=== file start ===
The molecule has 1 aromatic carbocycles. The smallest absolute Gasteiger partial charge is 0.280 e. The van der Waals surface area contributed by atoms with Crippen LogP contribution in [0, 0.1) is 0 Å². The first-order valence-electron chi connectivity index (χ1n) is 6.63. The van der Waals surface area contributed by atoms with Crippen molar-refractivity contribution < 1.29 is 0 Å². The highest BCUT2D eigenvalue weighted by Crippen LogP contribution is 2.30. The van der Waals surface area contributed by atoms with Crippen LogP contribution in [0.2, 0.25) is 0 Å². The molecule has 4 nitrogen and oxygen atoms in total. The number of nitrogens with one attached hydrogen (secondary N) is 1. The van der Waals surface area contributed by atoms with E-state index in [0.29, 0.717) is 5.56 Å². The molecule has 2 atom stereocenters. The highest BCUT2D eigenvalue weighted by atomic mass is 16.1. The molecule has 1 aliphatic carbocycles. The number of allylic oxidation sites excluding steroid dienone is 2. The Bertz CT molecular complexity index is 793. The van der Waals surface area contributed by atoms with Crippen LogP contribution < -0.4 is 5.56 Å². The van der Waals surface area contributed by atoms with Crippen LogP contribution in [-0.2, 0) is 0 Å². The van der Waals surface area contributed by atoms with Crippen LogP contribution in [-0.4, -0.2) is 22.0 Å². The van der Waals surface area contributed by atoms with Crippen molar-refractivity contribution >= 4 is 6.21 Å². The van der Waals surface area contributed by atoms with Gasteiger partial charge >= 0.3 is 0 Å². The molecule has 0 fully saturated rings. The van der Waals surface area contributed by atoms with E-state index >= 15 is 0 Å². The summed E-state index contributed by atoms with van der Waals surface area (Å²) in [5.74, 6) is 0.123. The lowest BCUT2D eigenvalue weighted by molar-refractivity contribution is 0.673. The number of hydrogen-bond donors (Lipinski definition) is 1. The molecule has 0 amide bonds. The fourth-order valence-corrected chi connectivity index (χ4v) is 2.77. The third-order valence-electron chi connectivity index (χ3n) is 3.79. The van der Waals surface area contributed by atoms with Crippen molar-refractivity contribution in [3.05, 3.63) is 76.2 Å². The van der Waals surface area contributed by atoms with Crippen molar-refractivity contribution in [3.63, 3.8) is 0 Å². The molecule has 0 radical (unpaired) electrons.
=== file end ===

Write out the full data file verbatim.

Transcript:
The molecule has 1 aromatic carbocycles. The smallest absolute Gasteiger partial charge is 0.280 e. The van der Waals surface area contributed by atoms with Crippen LogP contribution in [0, 0.1) is 0 Å². The first-order valence-electron chi connectivity index (χ1n) is 6.63. The van der Waals surface area contributed by atoms with Crippen molar-refractivity contribution < 1.29 is 0 Å². The highest BCUT2D eigenvalue weighted by Crippen LogP contribution is 2.30. The van der Waals surface area contributed by atoms with Crippen LogP contribution in [0.2, 0.25) is 0 Å². The molecule has 4 nitrogen and oxygen atoms in total. The number of nitrogens with one attached hydrogen (secondary N) is 1. The van der Waals surface area contributed by atoms with E-state index in [0.29, 0.717) is 5.56 Å². The molecule has 2 atom stereocenters. The highest BCUT2D eigenvalue weighted by atomic mass is 16.1. The molecule has 1 aliphatic carbocycles. The number of allylic oxidation sites excluding steroid dienone is 2. The Bertz CT molecular complexity index is 793. The van der Waals surface area contributed by atoms with Crippen LogP contribution < -0.4 is 5.56 Å². The van der Waals surface area contributed by atoms with Crippen LogP contribution in [-0.2, 0) is 0 Å². The van der Waals surface area contributed by atoms with Crippen LogP contribution in [-0.4, -0.2) is 22.0 Å². The van der Waals surface area contributed by atoms with Crippen molar-refractivity contribution >= 4 is 6.21 Å². The van der Waals surface area contributed by atoms with Gasteiger partial charge >= 0.3 is 0 Å². The molecule has 0 fully saturated rings. The van der Waals surface area contributed by atoms with E-state index >= 15 is 0 Å². The summed E-state index contributed by atoms with van der Waals surface area (Å²) in [5.74, 6) is 0.123. The lowest BCUT2D eigenvalue weighted by molar-refractivity contribution is 0.673. The number of hydrogen-bond donors (Lipinski definition) is 1. The molecule has 0 amide bonds. The fourth-order valence-corrected chi connectivity index (χ4v) is 2.77. The third-order valence-electron chi connectivity index (χ3n) is 3.79. The van der Waals surface area contributed by atoms with Crippen molar-refractivity contribution in [3.05, 3.63) is 76.2 Å². The van der Waals surface area contributed by atoms with Crippen molar-refractivity contribution in [3.63, 3.8) is 0 Å². The molecule has 0 radical (unpaired) electrons.